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FTC Walks Back Years of Support for Pharmacy Benefits Middlemen

  • Vote withdraws 11 letters, reports supporting PBMs

  • Industry group argues pharmacy benefit market is ‘dynamic’

The FTC voted unanimously Thursday to issue a statement withdrawing comments made over a 13-year period opposing state legislation that would boost transparency over the entities that manage prescription drug benefits.

The vote from the three Democrats on the Federal Trade Commission, which has two Republican seats vacant, officially pulls back 11 letters and reports the agency issued between 2004 and 2017 warning against state legislation that would have required PBMs to disclose certain information about their business practices and finances to state governments. PBMs manage drug coverage on behalf of health plans, employers, and others.

The commissioners said the vote is part of an effort to update the agency’s understanding of PBMs as it carries out a sweeping investigation into the industry to determine whether any PBM practices are anticompetitive and restrict patient access to affordable medicines. The PBM industry has cited the FTC’s previous work in criticism against the FTC’s ongoing effort to probe the entities, and in pushing back on more recent state-based efforts to mandate certain disclosures from PBMs.

“We want to make sure that prior statements are not being relied on in a way that could be impeding ongoing efforts at the state level or even at the federal level to be examining the practices of these PBMs, and in some cases, requiring certain types of transparency or disclosure requirements,” FTC Chair Lina Khan said before the vote at the commission’s open meeting.

Khan said she had “no doubt that prior commission efforts in this area were reflecting good faith efforts to be responding to what they saw as potential risks,” but added “consolidation and vertical integration and asymmetries” in the market have changed the PBM landscape.

Rapid Growth, Consolidation

Attorneys and analysts have said that prior policy against bills in states like California, New York, and Rhode Island have helped enable rapid growth and consolidation in the PBM industry.

Today, the three largest PBMs—CVS Caremark, Cigna’s Express Scripts, and UnitedHealth Group’s OptumRx—control nearly 80% of the market.

The commissioners didn’t say Thursday when they plan to complete the agency’s study of PBMs, but Commissioner Rebecca Slaughter said, “We do not need to wait for it to be completed to update the public on what we already know to be true.”

“The commission’s prior PBM statements do not reflect the contemporary market reality,” Slaughter added. “The update is necessary given the substantial cost patients may bear if policymakers, other government agencies, academics or market participants rely on outdated commission advocacy as the basis for not advancing solutions to any anticompetitive market outcomes driven by” PBMs.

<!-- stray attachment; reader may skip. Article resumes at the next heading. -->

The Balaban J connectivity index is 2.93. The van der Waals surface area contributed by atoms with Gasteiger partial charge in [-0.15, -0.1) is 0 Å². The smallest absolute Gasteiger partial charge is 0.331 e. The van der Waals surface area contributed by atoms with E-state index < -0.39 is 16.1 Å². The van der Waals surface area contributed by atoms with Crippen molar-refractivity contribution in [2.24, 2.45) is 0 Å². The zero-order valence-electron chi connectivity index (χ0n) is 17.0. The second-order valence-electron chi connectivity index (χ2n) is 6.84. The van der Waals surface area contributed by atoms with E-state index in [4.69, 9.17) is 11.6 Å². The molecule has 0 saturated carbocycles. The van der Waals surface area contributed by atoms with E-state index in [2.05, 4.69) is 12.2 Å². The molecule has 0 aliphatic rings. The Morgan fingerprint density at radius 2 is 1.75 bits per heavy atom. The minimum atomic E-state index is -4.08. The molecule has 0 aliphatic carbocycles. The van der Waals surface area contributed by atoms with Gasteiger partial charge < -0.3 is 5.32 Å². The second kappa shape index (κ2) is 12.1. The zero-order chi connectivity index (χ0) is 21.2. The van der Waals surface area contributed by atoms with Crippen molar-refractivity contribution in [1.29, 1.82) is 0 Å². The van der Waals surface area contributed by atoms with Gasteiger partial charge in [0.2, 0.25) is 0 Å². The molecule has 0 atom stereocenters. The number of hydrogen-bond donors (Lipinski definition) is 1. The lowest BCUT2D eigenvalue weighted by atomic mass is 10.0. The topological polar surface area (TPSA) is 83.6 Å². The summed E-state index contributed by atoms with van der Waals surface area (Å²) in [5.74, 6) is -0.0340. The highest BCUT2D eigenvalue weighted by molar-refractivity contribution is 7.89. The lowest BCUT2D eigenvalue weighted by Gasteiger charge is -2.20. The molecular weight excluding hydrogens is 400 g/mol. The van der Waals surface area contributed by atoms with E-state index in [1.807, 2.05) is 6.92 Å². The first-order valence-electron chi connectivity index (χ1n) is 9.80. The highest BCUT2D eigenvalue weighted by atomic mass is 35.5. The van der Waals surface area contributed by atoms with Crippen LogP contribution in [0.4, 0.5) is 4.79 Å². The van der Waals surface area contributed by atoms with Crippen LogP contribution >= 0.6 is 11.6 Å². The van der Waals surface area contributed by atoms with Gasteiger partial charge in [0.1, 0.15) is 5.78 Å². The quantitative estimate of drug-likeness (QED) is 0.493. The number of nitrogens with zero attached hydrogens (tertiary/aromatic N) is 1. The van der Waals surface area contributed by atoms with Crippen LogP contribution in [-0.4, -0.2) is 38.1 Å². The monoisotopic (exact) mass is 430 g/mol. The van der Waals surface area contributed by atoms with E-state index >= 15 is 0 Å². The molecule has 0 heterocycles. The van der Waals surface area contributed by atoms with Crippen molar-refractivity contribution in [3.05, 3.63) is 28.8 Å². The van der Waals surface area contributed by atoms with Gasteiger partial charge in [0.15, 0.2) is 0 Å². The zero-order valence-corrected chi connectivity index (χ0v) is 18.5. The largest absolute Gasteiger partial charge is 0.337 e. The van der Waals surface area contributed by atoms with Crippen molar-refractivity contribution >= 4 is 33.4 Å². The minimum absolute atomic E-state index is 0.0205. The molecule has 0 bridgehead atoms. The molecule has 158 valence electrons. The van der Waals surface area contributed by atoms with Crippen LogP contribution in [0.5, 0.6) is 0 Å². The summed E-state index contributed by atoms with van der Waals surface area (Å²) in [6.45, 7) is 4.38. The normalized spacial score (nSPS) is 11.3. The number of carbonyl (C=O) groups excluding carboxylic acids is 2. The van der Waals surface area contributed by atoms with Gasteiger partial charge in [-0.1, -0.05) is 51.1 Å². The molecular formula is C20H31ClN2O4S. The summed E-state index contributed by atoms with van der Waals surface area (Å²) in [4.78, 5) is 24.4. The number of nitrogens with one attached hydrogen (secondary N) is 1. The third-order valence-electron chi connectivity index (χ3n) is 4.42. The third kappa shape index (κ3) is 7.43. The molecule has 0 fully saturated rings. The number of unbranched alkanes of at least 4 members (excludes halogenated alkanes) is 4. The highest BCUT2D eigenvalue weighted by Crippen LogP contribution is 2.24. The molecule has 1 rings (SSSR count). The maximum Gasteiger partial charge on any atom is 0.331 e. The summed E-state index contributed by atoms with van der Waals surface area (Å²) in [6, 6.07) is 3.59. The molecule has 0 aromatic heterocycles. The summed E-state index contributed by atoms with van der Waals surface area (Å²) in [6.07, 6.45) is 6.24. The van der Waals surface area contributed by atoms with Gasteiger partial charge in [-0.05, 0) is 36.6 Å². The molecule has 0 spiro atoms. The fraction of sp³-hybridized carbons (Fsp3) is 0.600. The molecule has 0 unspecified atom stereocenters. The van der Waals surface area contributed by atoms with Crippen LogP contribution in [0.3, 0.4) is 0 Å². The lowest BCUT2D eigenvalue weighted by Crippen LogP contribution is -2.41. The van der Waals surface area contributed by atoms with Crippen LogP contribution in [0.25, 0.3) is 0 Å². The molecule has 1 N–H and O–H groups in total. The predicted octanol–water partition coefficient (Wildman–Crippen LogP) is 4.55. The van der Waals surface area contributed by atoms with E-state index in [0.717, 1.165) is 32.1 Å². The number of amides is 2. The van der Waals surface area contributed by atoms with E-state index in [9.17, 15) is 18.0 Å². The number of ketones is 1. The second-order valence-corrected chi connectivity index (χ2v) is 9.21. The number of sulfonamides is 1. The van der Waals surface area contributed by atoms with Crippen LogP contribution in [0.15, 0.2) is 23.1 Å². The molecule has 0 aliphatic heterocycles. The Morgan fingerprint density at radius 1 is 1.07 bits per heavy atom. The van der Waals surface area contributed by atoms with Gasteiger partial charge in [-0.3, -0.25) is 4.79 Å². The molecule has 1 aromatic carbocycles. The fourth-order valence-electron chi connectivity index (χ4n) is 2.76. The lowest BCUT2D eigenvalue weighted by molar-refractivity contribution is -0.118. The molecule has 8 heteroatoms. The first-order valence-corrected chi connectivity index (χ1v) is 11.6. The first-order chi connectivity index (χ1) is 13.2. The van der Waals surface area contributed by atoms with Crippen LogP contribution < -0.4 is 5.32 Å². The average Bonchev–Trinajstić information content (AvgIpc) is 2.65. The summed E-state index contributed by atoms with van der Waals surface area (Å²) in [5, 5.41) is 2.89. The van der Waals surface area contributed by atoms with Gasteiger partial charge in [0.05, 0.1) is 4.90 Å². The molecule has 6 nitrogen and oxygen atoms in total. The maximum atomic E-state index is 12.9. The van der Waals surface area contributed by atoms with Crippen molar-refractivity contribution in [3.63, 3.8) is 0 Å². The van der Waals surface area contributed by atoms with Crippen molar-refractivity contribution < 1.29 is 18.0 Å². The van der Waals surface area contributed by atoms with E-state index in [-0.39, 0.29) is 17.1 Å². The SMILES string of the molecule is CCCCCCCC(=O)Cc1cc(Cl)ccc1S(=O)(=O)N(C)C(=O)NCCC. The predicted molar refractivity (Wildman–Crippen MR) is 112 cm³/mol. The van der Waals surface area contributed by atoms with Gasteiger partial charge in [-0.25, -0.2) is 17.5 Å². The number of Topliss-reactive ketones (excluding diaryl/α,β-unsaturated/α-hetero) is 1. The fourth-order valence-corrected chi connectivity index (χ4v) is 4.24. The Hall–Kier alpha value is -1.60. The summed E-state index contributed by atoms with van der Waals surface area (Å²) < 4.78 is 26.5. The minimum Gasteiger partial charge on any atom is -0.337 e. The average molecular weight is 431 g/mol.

Blaming Each Other

Independent pharmacies and pharmaceutical manufacturers argue that the rebates and fees PBMs collect are responsible for high prescription drug costs in the US. But PBMs have long defended their role in the prescription drug supply chain, saying they help ensure patients see discounts at the pharmacy counter. PBMs blame manufacturer list prices and use of patents that limit competition for rising drug costs.

The Pharmaceutical Care Management Association, which represents the PBM industry, said in a statement Thursday that while “market dynamics for pharmacy benefit companies have changed over the years,” it doesn’t agree with the commission’s vote.

“The market for pharmacy benefit companies is dynamic, diverse, and has only become even more competitive, with 73 full-service pharmacy benefit companies operating in the U.S.,” PCMA said.

The trade group added that despite the FTC’s withdrawal of past comments, the organization plans to continue citing “previous FTC studies, statements, and enforcement actions that recognize the risks associated with proprietary pricing disclosure requirements that would limit pharmacy benefit companies’ ability to manage costs for employers and consumers and would only serve to empower drug companies to raise costs.”

Pharmacists Support

Meanwhile, the National Community Pharmacists Association, which represents more than 19,000 pharmacies across the country, praised the FTC’s vote.

“The massive concentration of power that nowadays allows PBM-insurers to serve as gatekeepers to the marketplace of insured lives doesn’t serve patients and doesn’t function as a fair ecosystem in which independent pharmacies and others can compete,” NCPA CEO B. Douglas Hoey, said in a statement.

Hoey also pushed the FTC to move full-steam ahead on the FTC’s probe into PBMs, which is focused on areas like whether the companies steer patients away from independent pharmacies and toward affiliated chains. The investigation started off focusing on the six largest PBMs, and has since expanded to include purchasing groups launched by top PBMs to negotiate drug manufacturer rebates on their behalf.

To contact the reporter on this story: Celine Castronuovo at



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